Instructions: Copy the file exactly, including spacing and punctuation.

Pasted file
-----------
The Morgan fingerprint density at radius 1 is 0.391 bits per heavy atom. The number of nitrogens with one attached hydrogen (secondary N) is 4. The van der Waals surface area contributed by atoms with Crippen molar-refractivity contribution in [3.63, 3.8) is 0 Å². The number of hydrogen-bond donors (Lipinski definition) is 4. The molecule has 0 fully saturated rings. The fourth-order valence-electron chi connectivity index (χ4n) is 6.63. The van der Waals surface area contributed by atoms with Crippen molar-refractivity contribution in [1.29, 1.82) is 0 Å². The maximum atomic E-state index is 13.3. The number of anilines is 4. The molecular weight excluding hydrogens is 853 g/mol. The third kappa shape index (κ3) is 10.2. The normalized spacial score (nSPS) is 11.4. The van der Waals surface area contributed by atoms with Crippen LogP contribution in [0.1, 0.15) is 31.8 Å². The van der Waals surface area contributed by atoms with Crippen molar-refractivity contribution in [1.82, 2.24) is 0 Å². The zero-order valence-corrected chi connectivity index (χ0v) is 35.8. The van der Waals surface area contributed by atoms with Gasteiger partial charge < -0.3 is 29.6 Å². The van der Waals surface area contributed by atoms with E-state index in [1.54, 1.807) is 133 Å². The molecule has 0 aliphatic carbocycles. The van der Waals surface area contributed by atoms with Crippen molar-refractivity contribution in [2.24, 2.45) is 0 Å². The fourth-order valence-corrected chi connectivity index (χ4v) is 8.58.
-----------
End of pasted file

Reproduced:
The Morgan fingerprint density at radius 1 is 0.391 bits per heavy atom. The number of nitrogens with one attached hydrogen (secondary N) is 4. The van der Waals surface area contributed by atoms with Crippen molar-refractivity contribution in [3.63, 3.8) is 0 Å². The number of hydrogen-bond donors (Lipinski definition) is 4. The molecule has 0 fully saturated rings. The fourth-order valence-electron chi connectivity index (χ4n) is 6.63. The van der Waals surface area contributed by atoms with Crippen molar-refractivity contribution in [1.29, 1.82) is 0 Å². The maximum atomic E-state index is 13.3. The number of anilines is 4. The molecular weight excluding hydrogens is 853 g/mol. The third kappa shape index (κ3) is 10.2. The normalized spacial score (nSPS) is 11.4. The van der Waals surface area contributed by atoms with Crippen LogP contribution in [0.1, 0.15) is 31.8 Å². The van der Waals surface area contributed by atoms with Crippen molar-refractivity contribution in [1.82, 2.24) is 0 Å². The zero-order valence-corrected chi connectivity index (χ0v) is 35.8. The van der Waals surface area contributed by atoms with Gasteiger partial charge < -0.3 is 29.6 Å². The van der Waals surface area contributed by atoms with E-state index in [1.54, 1.807) is 133 Å². The molecule has 0 aliphatic carbocycles. The van der Waals surface area contributed by atoms with Crippen molar-refractivity contribution in [2.24, 2.45) is 0 Å². The fourth-order valence-corrected chi connectivity index (χ4v) is 8.58.